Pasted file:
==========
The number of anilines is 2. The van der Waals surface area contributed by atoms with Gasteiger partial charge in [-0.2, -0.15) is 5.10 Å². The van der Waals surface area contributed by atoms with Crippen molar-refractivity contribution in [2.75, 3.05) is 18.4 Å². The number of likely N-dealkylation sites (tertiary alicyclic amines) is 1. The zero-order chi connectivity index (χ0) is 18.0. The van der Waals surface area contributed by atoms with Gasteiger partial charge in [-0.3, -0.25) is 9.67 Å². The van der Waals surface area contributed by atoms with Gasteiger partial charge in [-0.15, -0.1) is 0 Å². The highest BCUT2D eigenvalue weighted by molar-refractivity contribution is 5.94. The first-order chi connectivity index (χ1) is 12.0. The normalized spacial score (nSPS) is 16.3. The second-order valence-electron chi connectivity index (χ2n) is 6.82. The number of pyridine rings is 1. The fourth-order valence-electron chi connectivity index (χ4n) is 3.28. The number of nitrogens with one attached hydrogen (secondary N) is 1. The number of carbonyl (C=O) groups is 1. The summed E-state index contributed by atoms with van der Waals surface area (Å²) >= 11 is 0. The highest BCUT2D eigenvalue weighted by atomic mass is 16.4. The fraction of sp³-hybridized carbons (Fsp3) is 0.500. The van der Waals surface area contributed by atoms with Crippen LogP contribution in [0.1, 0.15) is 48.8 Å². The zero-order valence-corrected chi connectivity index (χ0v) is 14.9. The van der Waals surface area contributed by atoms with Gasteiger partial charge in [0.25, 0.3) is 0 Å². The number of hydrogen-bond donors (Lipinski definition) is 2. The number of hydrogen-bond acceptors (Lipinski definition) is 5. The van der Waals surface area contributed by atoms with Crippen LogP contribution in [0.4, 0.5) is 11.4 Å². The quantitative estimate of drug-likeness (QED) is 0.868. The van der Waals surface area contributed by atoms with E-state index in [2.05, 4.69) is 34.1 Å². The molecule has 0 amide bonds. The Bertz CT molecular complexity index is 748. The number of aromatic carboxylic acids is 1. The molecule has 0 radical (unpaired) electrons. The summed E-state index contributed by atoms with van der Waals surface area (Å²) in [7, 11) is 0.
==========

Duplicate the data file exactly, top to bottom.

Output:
The number of anilines is 2. The van der Waals surface area contributed by atoms with Gasteiger partial charge in [-0.2, -0.15) is 5.10 Å². The van der Waals surface area contributed by atoms with Crippen molar-refractivity contribution in [2.75, 3.05) is 18.4 Å². The number of likely N-dealkylation sites (tertiary alicyclic amines) is 1. The zero-order chi connectivity index (χ0) is 18.0. The van der Waals surface area contributed by atoms with Gasteiger partial charge in [-0.3, -0.25) is 9.67 Å². The van der Waals surface area contributed by atoms with Gasteiger partial charge in [-0.15, -0.1) is 0 Å². The highest BCUT2D eigenvalue weighted by molar-refractivity contribution is 5.94. The first-order chi connectivity index (χ1) is 12.0. The normalized spacial score (nSPS) is 16.3. The second-order valence-electron chi connectivity index (χ2n) is 6.82. The number of pyridine rings is 1. The fourth-order valence-electron chi connectivity index (χ4n) is 3.28. The number of nitrogens with one attached hydrogen (secondary N) is 1. The number of carbonyl (C=O) groups is 1. The summed E-state index contributed by atoms with van der Waals surface area (Å²) >= 11 is 0. The highest BCUT2D eigenvalue weighted by atomic mass is 16.4. The fraction of sp³-hybridized carbons (Fsp3) is 0.500. The van der Waals surface area contributed by atoms with Crippen LogP contribution in [0.1, 0.15) is 48.8 Å². The zero-order valence-corrected chi connectivity index (χ0v) is 14.9. The van der Waals surface area contributed by atoms with Gasteiger partial charge in [0.25, 0.3) is 0 Å². The number of hydrogen-bond donors (Lipinski definition) is 2. The number of hydrogen-bond acceptors (Lipinski definition) is 5. The van der Waals surface area contributed by atoms with Crippen LogP contribution in [0.4, 0.5) is 11.4 Å². The quantitative estimate of drug-likeness (QED) is 0.868. The van der Waals surface area contributed by atoms with E-state index in [2.05, 4.69) is 34.1 Å². The molecule has 0 amide bonds. The Bertz CT molecular complexity index is 748. The number of aromatic carboxylic acids is 1. The molecule has 0 radical (unpaired) electrons. The summed E-state index contributed by atoms with van der Waals surface area (Å²) in [7, 11) is 0.